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Finding Length with rpm and static friction

  1. Jul 23, 2009 #1
    1. The problem statement, all variables and given/known data

    A bug crawls outward from the center of a compact disc spinning at 190 revolutions per minute. The coefficient of static friction between the bug's sticky feet and the disc surface is 1.4. How far does the bug get from the center before slipping?

    2. Relevant equations

    (static friction)(normal force)=(mv^2)/r
    v=2pir/T

    3. The attempt at a solution

    I converted 190 rev/min into rad/sec, assuming that is how to find velocity. I got 19.89 rad/sec. I put (static friction)(mg)=mv^2/r equal to each other and got 14 meters as my r. However, this answer is wrong and I have no idea how else to solve this problem. Help please!
     
  2. jcsd
  3. Jul 23, 2009 #2
    Welcome to PF. :)

    You are very very close, I think you just made some small mistake along the way. You were correct in realizing the critical condition is when the static friction can no longer supply the bug with the centripetal acceleration required for him to rotate with the disc.
    (Conversely, from the bug's accelerated frame of reference, the static friction can no longer counter-balance the centrifugal force)


    Try it like this instead:
    Centripetal acceleration= [tex]\omega^2 r[/tex]
    [tex]\omega=2\pi f[/tex]
    [tex]f[/tex]=The frequency of the rotations.

    What's the textbook's answer, by the way?
     
  4. Jul 23, 2009 #3

    djeitnstine

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    How is velocity rad/sec? I thought the definition of velocity was [tex]\frac{length}{time}[/tex] and it seems that you are using meters as length....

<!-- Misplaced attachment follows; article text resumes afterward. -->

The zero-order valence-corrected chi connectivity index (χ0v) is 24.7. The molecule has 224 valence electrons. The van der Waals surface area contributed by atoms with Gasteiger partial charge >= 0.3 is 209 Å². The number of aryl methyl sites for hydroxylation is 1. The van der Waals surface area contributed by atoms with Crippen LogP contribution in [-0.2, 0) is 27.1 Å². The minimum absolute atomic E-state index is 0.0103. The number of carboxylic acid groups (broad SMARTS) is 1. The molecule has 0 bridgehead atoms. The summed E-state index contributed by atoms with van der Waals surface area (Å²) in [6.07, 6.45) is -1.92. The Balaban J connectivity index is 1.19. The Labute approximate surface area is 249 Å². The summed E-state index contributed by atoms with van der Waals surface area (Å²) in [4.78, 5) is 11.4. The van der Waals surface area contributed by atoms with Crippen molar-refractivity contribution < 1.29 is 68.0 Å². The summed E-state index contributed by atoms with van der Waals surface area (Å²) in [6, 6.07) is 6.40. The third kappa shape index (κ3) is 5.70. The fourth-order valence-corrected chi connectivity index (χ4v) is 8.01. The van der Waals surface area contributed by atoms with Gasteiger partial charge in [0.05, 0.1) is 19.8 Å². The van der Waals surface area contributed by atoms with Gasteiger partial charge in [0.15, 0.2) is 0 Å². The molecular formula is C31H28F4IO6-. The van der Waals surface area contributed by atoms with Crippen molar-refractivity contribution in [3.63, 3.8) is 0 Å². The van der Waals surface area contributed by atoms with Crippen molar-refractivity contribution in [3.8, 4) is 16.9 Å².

Also from class you should know that radians are dimensionless.

    So if angles are measured in radians, what is the quantity 19.89 rad/sec you calculated called?
     
  5. Jul 23, 2009 #4
    would f=190 rev/min? and how would i find centripetal acceleration?

    I think I got confused because the only factor I was missing was velocity so I just made 19.89 rad/sec into velocity but I think it's angular velocity.
     
  6. Jul 23, 2009 #5
    That is correct.

    For circular motion, what is the centripetal acceleration?

    If you wish to prove to yourself the relation I suggested you use, then the following will prove helpful:
    [tex]\omega=\tfrac{V}{r}[/tex]
    For every one radian the bug rotates, he moves across an arc length equal to his distance from the center times the one radian he's rotated (Draw this out and remember your circle geometry).
     
  7. Jul 23, 2009 #6
    Okay, thank you! I will try to work this out. I don't have the answers bc the homework is online.
     
  8. Jul 23, 2009 #7
    Okay, just for reference, I got 0.03469m (I used [tex]g\approx 9.81 \tfrac{m}{s^2}[/tex])
     
  9. Jul 23, 2009 #8

    djeitnstine

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    Gold Member

    You are correct however you should in future note that you can't make anything into something else without doing something to it first!

    Meaning, angular velocity is NOT linear velocity. that's like saying radians (angle) equals meters (length). Which makes no sense!

    So in order to convert you have to use the formula Royal Cat gave, [tex] v= r \omega [/tex] (velocity) = (distance) x (angular velocity)
     
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